The Raami teapot designed by Jasper Morrison includes an internal strainer and locking lid. With its carefully designed finishes, it is a timeless creation that seems just as familiar as something you have known your whole life.
Designed in stainless steel and fitted with a silicone tip to prevent scratching the base of the cup or teapot, this conical filter ensures the essential oils remain in the infusion, helping to release the full flavour of the leaves. The edge stays cool so it can easily be removed once the tea is ready.
From the Wu Yi mountains, in the lands where the gardens of the Ming dynasty were once located, comes Da Hong Pao, or the Grand Red Dress, an exclusive tea whose leaves come from just six plants that have survived over the centuries. Legend has it that these trees were planted to serve the emperors, and that this precious drink cured the mother of a royal from a serious illness. For this reason, it is still considered unique and exclusive today.
While in the collective imagination tea is inextricably linked to the Far East – it would be impossible to imagine China or Japan without tea – the rituality of its preparation is deeply rooted in many other cultures. The afternoon tea enjoyed by the English aristocracy, accompanied by scones and clotted cream, embodies a piece of English colonial history that began with the cultivation of Camellia sinensis in Darjeeling and Assam in India. This then led to a controlled, high-quality production that would join the flourishing trade with the East – a first seed of what we now define as globalization.
The flavour of a black tea left to brew in a boiling samovar for hours, producing a unique sound and a light steam that floods and warms the room, is light years away from the elegant white tea infusion destined for the Chinese nobility, made from young leaves harvested one by one at a precise stage of maturity, and left to infuse for just a few minutes in water at 40°C. These extremes are all united by the ritual nature of hospitality, self-care and care for others, as well as the precious gift of time.
“I must drink lots of tea or I cannot work. Tea unleashes the potential which slumbers in the depth of my soul.” wrote Leo Tolstoy, summarising the potential contained in a sip of tea.
A timeless and functional industrial design, the Cylinda line created by Arne Jacobsen in 1964 is now an icon of Danish design. Cylindrical shapes and Bakelite handles compose the collection’s characteristic features. The winner of the Danish Council’s ID Prize in 1967 is still a contemporary design must-have.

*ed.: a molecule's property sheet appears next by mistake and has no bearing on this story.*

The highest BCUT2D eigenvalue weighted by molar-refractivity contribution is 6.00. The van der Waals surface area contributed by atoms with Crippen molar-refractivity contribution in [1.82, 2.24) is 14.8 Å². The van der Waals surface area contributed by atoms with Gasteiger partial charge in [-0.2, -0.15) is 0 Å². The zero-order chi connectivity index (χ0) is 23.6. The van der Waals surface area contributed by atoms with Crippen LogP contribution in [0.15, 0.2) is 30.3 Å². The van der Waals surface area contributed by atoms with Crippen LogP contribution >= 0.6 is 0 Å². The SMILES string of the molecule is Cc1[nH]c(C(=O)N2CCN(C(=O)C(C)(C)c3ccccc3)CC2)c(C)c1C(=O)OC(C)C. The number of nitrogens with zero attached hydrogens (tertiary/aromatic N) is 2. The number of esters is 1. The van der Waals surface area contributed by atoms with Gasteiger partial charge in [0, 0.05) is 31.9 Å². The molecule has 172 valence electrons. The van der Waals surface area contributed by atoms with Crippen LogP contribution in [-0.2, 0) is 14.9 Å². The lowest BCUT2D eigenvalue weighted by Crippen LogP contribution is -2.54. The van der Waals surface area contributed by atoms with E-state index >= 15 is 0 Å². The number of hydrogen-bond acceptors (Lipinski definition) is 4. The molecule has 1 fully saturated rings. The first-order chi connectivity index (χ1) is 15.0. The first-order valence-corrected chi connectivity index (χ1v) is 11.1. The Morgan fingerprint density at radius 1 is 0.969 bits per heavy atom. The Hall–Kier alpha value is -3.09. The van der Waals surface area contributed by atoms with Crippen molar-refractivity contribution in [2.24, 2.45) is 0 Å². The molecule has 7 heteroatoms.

A thick wooden lid ensures good insulation to keep tea warm and can also be spun across the table as a spinning top. The teapot and set of cups are designed by Nendo. Available on the Japanese designer’s online store.
PREPARING THE RITUAL
Crafted from a single piece of bamboo, this traditional tea whisk or chasen is designed to mix hot water with matcha, the Japanese powdered green tea. The dense arrangement of the tines creates a uniformly smooth consistency, eliminating the clumps that often form when the powder comes into contact with water. From Marie Kondo.
In Scandinavia, they pronounce it Njord. This is the name of the new brand created in 2020 through a collaboration between the Bernadotte & Kylberg design agency and Nordic Nest. Shapes is the first NJRD collection to offer the finest breakfast porcelains inspired by the Northern Lights and nature. The collection also includes rugs and soft throws.
It’s the details that make the difference. Those who love to enjoy a good cup of tea know the rites of preparation and select each tool with care. Celeste Ortelee fires her ceramics in a high-temperature Japanese oven built by a master kiln builder from Seto, one of the six oldest kiln villages in Japan. Pictured here is a spoon to collect the leaves in enamelled ceramic with natural raw materials.
TEA FOR TWO
A space-saving solution designed by Laurence Brabant and Allain Villechange, T for 2 is a compact set for two people composed of a teapot, filter, two cups and two saucers. The stackable components are easy to carry, with one hand on top and one underneath.
Photo: Xavier Nicostrate
EAST MEETS WEST
Rosenthal porcelain inspired by 18th century Chinoiserie style. Gianni Cinti drew on scenes from Turandot, an opera by Giacomo Puccini set in Beijing’s imperial court, to design delicately coloured peonies, bamboo leaves and ginkgo that meet golden dragonflies in flight. An ancient world to uncover.